"Do you think I am your toy?"
Translation:Você acha que eu sou seu brinquedo?
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In that case there is an error in the multiple-choice here, since I was marked wrong for failing to recognize "voce... teu" as correct. Though based on my understanding it's probably wisest to avoid "tu" entirely, yes? If it's not in common use in all Portuguese-speaking countries, and may be perceived as rude/presumptuous to address someone in the familiar even where "tu" is used.
Once at the library I was browsing through the Portuguese section, which contains books about the language as well as books in the language. I found an entire book dedicated to the usage of ser vs. estar in Brazilian Portuguese. It's confusing. I hope a native will correct the following if I mess it up:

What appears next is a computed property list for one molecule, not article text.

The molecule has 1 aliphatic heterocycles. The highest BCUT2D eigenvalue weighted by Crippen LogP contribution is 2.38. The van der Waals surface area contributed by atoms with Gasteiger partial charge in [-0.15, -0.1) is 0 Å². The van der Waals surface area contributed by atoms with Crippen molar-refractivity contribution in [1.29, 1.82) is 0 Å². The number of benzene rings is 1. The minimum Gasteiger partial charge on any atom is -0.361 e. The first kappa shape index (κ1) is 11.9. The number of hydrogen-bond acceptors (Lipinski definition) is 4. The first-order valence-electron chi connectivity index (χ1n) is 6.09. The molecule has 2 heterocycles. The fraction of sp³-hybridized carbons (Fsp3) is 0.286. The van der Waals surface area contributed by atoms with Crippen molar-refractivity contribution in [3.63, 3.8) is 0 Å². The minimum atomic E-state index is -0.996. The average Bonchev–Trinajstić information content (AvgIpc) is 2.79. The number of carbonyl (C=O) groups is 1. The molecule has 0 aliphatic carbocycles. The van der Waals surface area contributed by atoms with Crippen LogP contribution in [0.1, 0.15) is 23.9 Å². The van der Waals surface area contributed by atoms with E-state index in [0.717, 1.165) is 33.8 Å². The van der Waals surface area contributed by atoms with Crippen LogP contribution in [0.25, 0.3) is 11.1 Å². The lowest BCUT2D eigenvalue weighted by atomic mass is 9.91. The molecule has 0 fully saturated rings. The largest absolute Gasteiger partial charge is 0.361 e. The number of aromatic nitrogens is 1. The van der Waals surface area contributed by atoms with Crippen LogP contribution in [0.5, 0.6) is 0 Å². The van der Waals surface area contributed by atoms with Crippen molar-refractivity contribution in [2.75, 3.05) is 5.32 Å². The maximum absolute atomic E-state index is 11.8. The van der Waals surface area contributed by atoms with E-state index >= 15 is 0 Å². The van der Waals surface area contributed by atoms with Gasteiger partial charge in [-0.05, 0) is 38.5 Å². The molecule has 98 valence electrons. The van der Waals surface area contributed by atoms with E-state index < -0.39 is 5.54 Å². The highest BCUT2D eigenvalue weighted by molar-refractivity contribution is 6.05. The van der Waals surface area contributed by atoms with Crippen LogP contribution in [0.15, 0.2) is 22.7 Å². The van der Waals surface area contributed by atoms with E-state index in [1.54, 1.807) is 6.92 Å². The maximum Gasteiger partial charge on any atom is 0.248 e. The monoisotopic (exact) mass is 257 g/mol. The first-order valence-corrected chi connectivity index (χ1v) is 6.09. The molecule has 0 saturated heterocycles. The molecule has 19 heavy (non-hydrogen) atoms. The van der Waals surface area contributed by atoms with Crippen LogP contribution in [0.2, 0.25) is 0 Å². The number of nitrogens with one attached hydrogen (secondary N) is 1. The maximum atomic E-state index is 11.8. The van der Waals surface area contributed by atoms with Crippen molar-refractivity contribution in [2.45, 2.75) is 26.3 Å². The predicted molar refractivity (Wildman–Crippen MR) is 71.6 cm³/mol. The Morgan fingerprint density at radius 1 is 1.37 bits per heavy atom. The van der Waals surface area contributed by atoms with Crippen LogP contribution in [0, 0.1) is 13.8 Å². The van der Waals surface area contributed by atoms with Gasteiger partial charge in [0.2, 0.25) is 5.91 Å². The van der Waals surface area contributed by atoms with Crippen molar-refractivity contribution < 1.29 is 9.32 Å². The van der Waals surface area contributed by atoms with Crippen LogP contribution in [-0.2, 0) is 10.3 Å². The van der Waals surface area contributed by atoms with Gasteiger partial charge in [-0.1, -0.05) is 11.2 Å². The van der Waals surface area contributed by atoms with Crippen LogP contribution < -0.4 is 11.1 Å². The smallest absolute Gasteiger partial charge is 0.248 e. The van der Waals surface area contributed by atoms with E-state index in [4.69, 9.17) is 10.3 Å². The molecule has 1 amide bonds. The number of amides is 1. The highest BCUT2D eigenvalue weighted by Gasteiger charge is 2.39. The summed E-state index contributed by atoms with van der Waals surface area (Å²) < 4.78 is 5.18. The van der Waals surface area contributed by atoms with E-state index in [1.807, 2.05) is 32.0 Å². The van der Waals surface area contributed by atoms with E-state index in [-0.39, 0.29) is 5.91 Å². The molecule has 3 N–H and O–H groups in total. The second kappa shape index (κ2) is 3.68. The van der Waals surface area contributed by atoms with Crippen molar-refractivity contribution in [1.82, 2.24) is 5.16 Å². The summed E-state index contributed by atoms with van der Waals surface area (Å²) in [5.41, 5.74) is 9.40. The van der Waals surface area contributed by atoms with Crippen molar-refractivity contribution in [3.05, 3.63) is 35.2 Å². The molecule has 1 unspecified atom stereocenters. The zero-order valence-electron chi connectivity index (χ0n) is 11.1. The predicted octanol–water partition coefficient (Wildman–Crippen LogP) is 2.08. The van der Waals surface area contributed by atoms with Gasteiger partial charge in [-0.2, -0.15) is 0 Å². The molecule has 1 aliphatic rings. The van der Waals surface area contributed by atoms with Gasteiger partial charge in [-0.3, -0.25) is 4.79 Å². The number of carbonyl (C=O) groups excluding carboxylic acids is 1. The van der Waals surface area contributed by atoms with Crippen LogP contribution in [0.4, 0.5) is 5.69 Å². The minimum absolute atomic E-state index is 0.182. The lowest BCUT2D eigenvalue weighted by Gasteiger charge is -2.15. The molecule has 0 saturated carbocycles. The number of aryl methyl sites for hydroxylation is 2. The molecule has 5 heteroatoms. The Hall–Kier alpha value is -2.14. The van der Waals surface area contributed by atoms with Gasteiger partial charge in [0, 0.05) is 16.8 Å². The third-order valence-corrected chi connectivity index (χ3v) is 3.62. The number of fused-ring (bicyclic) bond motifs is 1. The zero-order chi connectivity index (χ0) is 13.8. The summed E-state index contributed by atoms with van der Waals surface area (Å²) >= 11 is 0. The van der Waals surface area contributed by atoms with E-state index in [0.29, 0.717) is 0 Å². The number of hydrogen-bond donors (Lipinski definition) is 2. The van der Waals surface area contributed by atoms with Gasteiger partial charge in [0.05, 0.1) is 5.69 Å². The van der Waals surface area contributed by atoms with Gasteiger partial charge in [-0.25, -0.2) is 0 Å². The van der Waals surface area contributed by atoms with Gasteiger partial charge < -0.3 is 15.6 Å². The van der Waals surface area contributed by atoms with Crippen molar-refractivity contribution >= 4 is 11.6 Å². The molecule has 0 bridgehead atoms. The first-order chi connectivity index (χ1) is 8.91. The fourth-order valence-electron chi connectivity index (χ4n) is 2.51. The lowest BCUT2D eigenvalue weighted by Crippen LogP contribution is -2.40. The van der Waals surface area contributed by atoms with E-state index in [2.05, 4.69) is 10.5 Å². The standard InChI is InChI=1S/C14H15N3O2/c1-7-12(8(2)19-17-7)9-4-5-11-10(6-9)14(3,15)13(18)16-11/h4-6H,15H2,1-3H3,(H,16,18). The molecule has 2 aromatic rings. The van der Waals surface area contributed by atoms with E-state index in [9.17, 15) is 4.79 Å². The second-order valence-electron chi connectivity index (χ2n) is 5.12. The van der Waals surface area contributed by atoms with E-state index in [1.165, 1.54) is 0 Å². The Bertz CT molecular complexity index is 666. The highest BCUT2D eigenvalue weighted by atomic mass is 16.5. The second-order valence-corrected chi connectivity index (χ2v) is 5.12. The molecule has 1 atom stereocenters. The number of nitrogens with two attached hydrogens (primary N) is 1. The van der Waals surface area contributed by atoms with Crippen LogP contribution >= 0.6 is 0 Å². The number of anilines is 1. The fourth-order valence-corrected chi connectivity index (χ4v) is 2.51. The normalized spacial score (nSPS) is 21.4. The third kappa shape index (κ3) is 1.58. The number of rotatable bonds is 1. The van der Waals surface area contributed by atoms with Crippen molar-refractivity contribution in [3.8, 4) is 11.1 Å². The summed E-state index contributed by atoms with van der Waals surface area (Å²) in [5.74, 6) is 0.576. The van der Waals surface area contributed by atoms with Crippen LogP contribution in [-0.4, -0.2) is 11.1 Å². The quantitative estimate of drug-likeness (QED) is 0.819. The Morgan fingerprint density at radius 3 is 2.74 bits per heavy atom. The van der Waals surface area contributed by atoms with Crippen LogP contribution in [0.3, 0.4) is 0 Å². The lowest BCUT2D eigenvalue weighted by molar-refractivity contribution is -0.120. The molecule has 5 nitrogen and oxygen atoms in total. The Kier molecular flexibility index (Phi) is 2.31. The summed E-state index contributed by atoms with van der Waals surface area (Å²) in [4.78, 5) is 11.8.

I think that the oversimplified answer is that "estou" tends to describe temporary states, and "ser" (which includes "sou" and "é") tends to be used to describe more long-lasting or intrinsic properties. If you're asking someone if they think of you as a toy, you probably are asking if they think that in general, not whether they think you're unusually toy-like at the moment.
Here's wikipedia's take: http://en.wikipedia.org/wiki/Portuguese_grammar#Copulae
"Você" means "you", but uses third person grammar (third person singular covers he, she, or it in English). So for "your", you will also use third person grammar, "seu" or "sua", for consistency.
"Your toy." Because "brinquedo" is masculine, you need to use the masculine "seu". I believe the "o" is optional, but again, you use that instead of "a" because it's describing the toy, so the genders need to match "brinquedo".
"O seu brinquedo." The toy of you. Your toy.
If you're still confused, please respond so someone can help.